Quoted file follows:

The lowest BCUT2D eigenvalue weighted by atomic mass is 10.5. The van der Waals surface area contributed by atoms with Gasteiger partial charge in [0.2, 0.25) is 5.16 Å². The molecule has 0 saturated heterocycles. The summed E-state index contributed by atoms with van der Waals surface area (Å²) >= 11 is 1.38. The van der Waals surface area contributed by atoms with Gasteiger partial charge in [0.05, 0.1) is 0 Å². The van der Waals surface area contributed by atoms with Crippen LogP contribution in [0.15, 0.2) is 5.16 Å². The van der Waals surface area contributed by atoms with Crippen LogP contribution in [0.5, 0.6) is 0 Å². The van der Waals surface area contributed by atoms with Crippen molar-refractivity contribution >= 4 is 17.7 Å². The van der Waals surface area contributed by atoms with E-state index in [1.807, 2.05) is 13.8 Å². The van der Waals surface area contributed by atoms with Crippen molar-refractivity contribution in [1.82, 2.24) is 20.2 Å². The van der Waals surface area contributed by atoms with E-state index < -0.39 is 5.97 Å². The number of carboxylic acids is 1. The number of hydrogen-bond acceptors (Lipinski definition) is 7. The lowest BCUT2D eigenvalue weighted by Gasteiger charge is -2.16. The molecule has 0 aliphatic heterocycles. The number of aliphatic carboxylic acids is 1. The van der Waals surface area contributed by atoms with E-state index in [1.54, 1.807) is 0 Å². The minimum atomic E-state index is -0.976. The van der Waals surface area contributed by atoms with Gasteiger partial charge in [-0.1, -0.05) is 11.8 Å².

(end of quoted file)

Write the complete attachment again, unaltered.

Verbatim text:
The lowest BCUT2D eigenvalue weighted by atomic mass is 10.5. The van der Waals surface area contributed by atoms with Gasteiger partial charge in [0.2, 0.25) is 5.16 Å². The molecule has 0 saturated heterocycles. The summed E-state index contributed by atoms with van der Waals surface area (Å²) >= 11 is 1.38. The van der Waals surface area contributed by atoms with Gasteiger partial charge in [0.05, 0.1) is 0 Å². The van der Waals surface area contributed by atoms with Crippen LogP contribution in [0.15, 0.2) is 5.16 Å². The van der Waals surface area contributed by atoms with Crippen LogP contribution in [0.5, 0.6) is 0 Å². The van der Waals surface area contributed by atoms with Crippen molar-refractivity contribution >= 4 is 17.7 Å². The van der Waals surface area contributed by atoms with E-state index in [1.807, 2.05) is 13.8 Å². The van der Waals surface area contributed by atoms with Crippen molar-refractivity contribution in [1.82, 2.24) is 20.2 Å². The van der Waals surface area contributed by atoms with E-state index < -0.39 is 5.97 Å². The number of carboxylic acids is 1. The number of hydrogen-bond acceptors (Lipinski definition) is 7. The lowest BCUT2D eigenvalue weighted by Gasteiger charge is -2.16. The molecule has 0 aliphatic heterocycles. The number of aliphatic carboxylic acids is 1. The van der Waals surface area contributed by atoms with E-state index in [1.54, 1.807) is 0 Å². The minimum atomic E-state index is -0.976. The van der Waals surface area contributed by atoms with Gasteiger partial charge in [-0.1, -0.05) is 11.8 Å².